Others, like singer/songwriter Ashley Farmer, have created large, more permanent displays right in the front yard with hand painted signs! Families throughout the area have used public art as inspiration to celebrate birthdays and graduations. Murals are popping up at Downtown Salisbury’s graffiti park and most recently, the store windows throughout the entire Downtown area have become a canvas for local artists.
All About Town
Whitney Wallace, Chair of the nonprofit organization Downtown Salisbury, Inc., viewed the COVID-19 crisis as “an opportunity for DSI to step up and show our value to our stakeholders.” The idea to paint the downtown windows was inspired by the co-owners of Lettered Lily – Taylor Durham and Megan Ferden who had come up with the idea to paint their own storefront. “They helped by doing their windows first, which are so fun and vibrant, and then they created a video to share for our volunteers,” Whitney shared. And from there she set out to find those volunteers. “I started by asking my close friends, who have really stepped up to help. I owe them. I hoped that once the store owners saw some painted stores, more stores would sign up and more volunteers would reach out. And it has worked!”
Area designer Sara Lee, of SISU Home Designs, and friend Kristin Dillard, collaborated with Go Burrito to create a fun surfboard design that leaves us longing for cool waves and sandy toes. “There’s a group of us and we were assigned windows downtown. I sketched what I wanted to do and Go Burrito approved it,” Sara explained. “I hope the paintings make people feel happy and more connected to each other. It was great to get the kids involved too!” The lists of local volunteers interested in painting the windows and businesses eager to get involved has continued to grow. Jacquelyn Jensen has painted two shops so far, including Spanky’s Homemade Ice Cream and Jayne Helms Realty Group. “I decided to get involved with the initiative to paint the town to help spread some joy during this time,” she told me. “Painting our downtown shops with bright colors and designs not only lifts our spirits, but it reminds residents to continue to support our local businesses.” So far, at least 17 different downtown businesses signed up to participate and Whitney expects more to come.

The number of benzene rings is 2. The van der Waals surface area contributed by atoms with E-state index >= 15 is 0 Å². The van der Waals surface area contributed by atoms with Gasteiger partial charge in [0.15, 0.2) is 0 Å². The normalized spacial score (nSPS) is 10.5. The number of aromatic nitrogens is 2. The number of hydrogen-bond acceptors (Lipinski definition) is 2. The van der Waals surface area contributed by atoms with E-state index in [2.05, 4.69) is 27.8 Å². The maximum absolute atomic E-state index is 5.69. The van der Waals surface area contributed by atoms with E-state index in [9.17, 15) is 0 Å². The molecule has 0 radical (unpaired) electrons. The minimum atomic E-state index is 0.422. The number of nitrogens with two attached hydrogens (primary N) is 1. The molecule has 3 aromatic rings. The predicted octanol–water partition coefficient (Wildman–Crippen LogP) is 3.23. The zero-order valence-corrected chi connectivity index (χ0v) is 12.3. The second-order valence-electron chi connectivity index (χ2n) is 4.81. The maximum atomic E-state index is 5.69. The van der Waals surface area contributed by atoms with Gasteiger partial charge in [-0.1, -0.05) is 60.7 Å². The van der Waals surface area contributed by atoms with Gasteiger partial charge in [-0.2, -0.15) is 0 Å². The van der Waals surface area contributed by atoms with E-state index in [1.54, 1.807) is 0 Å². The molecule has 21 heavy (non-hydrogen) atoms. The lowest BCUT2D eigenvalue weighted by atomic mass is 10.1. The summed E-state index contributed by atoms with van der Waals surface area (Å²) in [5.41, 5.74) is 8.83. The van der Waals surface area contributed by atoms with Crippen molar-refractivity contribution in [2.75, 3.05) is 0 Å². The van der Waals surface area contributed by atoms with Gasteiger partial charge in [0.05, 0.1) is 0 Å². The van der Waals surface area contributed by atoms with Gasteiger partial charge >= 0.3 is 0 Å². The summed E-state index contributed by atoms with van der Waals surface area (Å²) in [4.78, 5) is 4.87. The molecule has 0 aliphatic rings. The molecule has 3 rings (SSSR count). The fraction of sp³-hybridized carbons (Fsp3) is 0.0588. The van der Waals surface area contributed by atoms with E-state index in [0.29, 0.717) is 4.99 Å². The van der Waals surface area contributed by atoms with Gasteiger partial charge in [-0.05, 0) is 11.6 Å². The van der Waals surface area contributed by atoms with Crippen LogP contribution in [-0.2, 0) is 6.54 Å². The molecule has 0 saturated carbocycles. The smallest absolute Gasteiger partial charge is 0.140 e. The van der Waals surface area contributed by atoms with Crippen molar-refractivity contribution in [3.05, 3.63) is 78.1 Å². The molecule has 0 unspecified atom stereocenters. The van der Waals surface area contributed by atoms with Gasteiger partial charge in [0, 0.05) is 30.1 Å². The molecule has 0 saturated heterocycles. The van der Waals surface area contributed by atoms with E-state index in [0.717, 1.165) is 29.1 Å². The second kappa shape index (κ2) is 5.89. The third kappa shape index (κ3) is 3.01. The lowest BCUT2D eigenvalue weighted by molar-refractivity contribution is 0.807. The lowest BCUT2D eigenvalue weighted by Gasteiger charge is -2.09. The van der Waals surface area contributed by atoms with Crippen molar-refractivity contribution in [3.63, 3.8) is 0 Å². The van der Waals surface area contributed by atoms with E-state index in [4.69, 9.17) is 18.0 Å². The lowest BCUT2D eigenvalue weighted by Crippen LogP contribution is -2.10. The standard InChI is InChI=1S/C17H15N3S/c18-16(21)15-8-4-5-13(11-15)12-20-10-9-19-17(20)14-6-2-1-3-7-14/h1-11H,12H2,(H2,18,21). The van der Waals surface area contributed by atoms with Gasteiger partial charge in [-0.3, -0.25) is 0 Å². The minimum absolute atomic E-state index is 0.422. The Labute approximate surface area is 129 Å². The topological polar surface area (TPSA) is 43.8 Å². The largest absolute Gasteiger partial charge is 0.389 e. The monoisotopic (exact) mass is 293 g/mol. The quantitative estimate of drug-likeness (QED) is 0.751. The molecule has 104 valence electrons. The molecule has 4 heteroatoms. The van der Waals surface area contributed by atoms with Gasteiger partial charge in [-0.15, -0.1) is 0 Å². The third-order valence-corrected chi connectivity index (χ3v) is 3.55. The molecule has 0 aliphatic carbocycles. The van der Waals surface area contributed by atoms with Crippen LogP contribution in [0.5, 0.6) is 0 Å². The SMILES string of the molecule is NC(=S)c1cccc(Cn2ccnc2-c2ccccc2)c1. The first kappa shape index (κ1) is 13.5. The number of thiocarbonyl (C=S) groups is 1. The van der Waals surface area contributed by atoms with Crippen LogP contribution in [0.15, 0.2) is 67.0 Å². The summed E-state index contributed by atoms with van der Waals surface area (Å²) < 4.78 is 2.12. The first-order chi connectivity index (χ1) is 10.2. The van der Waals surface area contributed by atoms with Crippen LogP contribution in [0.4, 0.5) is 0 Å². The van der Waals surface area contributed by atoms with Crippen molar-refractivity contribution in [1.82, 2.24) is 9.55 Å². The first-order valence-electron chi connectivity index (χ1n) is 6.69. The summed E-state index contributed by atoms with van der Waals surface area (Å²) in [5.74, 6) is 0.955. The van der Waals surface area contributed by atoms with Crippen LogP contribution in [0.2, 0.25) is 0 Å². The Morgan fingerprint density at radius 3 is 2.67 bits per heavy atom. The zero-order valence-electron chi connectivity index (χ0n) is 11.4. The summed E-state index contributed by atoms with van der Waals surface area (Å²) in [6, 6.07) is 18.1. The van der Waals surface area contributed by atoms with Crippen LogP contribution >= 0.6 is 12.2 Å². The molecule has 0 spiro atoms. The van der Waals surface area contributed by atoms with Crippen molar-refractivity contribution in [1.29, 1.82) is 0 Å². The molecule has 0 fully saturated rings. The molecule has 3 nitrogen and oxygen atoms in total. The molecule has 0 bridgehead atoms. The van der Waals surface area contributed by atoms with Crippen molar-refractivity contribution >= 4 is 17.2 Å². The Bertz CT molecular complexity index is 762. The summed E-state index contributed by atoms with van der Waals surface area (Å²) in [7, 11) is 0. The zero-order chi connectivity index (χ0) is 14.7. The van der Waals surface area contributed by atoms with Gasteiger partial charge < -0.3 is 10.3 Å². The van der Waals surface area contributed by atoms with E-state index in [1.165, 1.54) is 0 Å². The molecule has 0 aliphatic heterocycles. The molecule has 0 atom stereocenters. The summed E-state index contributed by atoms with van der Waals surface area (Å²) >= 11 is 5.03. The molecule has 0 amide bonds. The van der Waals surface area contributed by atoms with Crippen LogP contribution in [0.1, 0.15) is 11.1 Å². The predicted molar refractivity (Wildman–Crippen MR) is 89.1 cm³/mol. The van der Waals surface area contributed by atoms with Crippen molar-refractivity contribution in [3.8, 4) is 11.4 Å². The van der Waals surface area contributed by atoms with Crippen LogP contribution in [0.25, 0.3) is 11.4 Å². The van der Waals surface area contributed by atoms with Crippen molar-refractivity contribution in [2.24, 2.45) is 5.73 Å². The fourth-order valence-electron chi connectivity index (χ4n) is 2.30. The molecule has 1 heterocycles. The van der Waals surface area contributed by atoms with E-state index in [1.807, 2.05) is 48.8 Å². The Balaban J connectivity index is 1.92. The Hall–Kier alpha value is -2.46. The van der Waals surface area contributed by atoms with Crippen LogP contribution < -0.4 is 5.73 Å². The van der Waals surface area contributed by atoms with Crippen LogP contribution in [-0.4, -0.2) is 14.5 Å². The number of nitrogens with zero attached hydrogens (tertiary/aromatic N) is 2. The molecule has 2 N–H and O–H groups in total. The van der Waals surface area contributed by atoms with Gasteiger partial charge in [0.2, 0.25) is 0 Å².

Keep It Moving
As we continue to embrace our “new normal” it is more important than ever to be kind, to explore creative ideas, and to find safe ways to spread a little joy to our friends and neighbors. With the arts community taking on this challenge in so many exciting ways, citizens across the county cannot help but feel hopeful for our future. If life has got you down, just grab a mask and safely, go have a look around. You might find a painting, maybe a message in chalk, and if you are really lucky, you might even see a drag show!
This year’s concert on Sept. 11, will “Remember, Recognize and Rejoice,” remembering the 20th anniversary of the 9-11 attacks, recognizing all the health care workers “who have so arduously fought the pandemic, and rejoicing over the opening of Bell Tower Green,” says Maestro David Hagy, who will conduct the performance, now in its 17th year.
Theater is finally returning to Rowan County, with new seasons announced by Lee St theatre and Piedmont Players.
After more than a year of the Covid-19 pandemic, some things have changed, but not the plan to entertain and educate Rowan theatergoers.